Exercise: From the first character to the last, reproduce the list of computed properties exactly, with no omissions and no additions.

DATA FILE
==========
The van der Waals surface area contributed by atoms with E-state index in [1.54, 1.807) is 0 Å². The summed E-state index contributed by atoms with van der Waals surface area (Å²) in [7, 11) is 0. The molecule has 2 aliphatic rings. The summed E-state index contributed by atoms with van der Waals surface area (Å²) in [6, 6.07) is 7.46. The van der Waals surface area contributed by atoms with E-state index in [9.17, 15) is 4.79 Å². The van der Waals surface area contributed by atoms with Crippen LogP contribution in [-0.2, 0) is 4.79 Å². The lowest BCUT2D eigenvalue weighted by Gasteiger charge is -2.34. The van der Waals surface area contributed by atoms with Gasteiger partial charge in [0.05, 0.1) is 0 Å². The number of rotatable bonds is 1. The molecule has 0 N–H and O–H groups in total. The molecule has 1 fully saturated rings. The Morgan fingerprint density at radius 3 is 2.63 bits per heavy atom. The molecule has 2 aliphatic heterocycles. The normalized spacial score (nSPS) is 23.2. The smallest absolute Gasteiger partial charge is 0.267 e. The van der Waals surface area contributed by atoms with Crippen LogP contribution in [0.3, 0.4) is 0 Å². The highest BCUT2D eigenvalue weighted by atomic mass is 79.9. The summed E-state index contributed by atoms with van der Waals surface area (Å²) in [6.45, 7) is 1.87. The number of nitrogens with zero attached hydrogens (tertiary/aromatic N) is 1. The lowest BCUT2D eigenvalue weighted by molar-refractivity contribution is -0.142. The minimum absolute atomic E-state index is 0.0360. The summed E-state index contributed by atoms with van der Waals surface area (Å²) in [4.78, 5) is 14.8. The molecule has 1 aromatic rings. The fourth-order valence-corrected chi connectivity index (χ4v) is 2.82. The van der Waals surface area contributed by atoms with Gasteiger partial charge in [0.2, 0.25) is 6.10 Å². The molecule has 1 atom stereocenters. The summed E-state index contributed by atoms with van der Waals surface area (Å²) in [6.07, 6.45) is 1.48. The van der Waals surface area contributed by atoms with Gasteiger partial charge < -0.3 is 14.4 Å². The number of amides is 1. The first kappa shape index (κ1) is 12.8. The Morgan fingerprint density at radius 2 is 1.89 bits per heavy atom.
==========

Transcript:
The van der Waals surface area contributed by atoms with E-state index in [1.54, 1.807) is 0 Å². The summed E-state index contributed by atoms with van der Waals surface area (Å²) in [7, 11) is 0. The molecule has 2 aliphatic rings. The summed E-state index contributed by atoms with van der Waals surface area (Å²) in [6, 6.07) is 7.46. The van der Waals surface area contributed by atoms with E-state index in [9.17, 15) is 4.79 Å². The van der Waals surface area contributed by atoms with Crippen LogP contribution in [-0.2, 0) is 4.79 Å². The lowest BCUT2D eigenvalue weighted by Gasteiger charge is -2.34. The van der Waals surface area contributed by atoms with Gasteiger partial charge in [0.05, 0.1) is 0 Å². The number of rotatable bonds is 1. The molecule has 0 N–H and O–H groups in total. The molecule has 1 fully saturated rings. The Morgan fingerprint density at radius 3 is 2.63 bits per heavy atom. The molecule has 2 aliphatic heterocycles. The normalized spacial score (nSPS) is 23.2. The smallest absolute Gasteiger partial charge is 0.267 e. The van der Waals surface area contributed by atoms with Crippen LogP contribution in [0.3, 0.4) is 0 Å². The highest BCUT2D eigenvalue weighted by atomic mass is 79.9. The summed E-state index contributed by atoms with van der Waals surface area (Å²) in [6.45, 7) is 1.87. The number of nitrogens with zero attached hydrogens (tertiary/aromatic N) is 1. The lowest BCUT2D eigenvalue weighted by molar-refractivity contribution is -0.142. The minimum absolute atomic E-state index is 0.0360. The summed E-state index contributed by atoms with van der Waals surface area (Å²) in [4.78, 5) is 14.8. The molecule has 1 aromatic rings. The fourth-order valence-corrected chi connectivity index (χ4v) is 2.82. The van der Waals surface area contributed by atoms with Gasteiger partial charge in [0.2, 0.25) is 6.10 Å². The molecule has 1 atom stereocenters. The summed E-state index contributed by atoms with van der Waals surface area (Å²) in [6.07, 6.45) is 1.48. The van der Waals surface area contributed by atoms with Gasteiger partial charge < -0.3 is 14.4 Å². The number of amides is 1. The first kappa shape index (κ1) is 12.8. The Morgan fingerprint density at radius 2 is 1.89 bits per heavy atom.